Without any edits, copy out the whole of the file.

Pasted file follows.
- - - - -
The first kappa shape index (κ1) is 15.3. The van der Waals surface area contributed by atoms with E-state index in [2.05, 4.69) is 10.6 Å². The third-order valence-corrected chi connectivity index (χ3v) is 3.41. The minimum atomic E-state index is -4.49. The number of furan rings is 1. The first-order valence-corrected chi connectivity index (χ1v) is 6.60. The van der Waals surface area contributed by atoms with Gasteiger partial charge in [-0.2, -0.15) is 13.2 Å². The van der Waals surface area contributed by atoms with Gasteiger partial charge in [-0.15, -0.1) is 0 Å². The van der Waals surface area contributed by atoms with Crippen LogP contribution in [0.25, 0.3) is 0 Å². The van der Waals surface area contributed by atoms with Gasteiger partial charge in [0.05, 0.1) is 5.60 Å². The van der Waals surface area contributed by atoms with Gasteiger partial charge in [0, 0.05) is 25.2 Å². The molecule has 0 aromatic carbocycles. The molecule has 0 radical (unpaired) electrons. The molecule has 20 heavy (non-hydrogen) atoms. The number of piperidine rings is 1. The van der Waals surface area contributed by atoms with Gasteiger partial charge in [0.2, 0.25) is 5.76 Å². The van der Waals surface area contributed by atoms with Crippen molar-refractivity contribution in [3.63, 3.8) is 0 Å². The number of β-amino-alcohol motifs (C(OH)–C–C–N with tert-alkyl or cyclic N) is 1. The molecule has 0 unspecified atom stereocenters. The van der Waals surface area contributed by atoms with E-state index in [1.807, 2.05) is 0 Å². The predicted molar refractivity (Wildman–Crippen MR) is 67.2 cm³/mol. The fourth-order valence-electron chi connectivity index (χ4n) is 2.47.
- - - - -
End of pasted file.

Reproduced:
The first kappa shape index (κ1) is 15.3. The van der Waals surface area contributed by atoms with E-state index in [2.05, 4.69) is 10.6 Å². The third-order valence-corrected chi connectivity index (χ3v) is 3.41. The minimum atomic E-state index is -4.49. The number of furan rings is 1. The first-order valence-corrected chi connectivity index (χ1v) is 6.60. The van der Waals surface area contributed by atoms with Gasteiger partial charge in [-0.2, -0.15) is 13.2 Å². The van der Waals surface area contributed by atoms with Gasteiger partial charge in [-0.15, -0.1) is 0 Å². The van der Waals surface area contributed by atoms with Crippen LogP contribution in [0.25, 0.3) is 0 Å². The van der Waals surface area contributed by atoms with Gasteiger partial charge in [0.05, 0.1) is 5.60 Å². The van der Waals surface area contributed by atoms with Gasteiger partial charge in [0, 0.05) is 25.2 Å². The molecule has 0 aromatic carbocycles. The molecule has 0 radical (unpaired) electrons. The molecule has 20 heavy (non-hydrogen) atoms. The number of piperidine rings is 1. The van der Waals surface area contributed by atoms with Gasteiger partial charge in [0.2, 0.25) is 5.76 Å². The van der Waals surface area contributed by atoms with Crippen molar-refractivity contribution in [3.63, 3.8) is 0 Å². The number of β-amino-alcohol motifs (C(OH)–C–C–N with tert-alkyl or cyclic N) is 1. The molecule has 0 unspecified atom stereocenters. The van der Waals surface area contributed by atoms with E-state index in [1.807, 2.05) is 0 Å². The predicted molar refractivity (Wildman–Crippen MR) is 67.2 cm³/mol. The fourth-order valence-electron chi connectivity index (χ4n) is 2.47.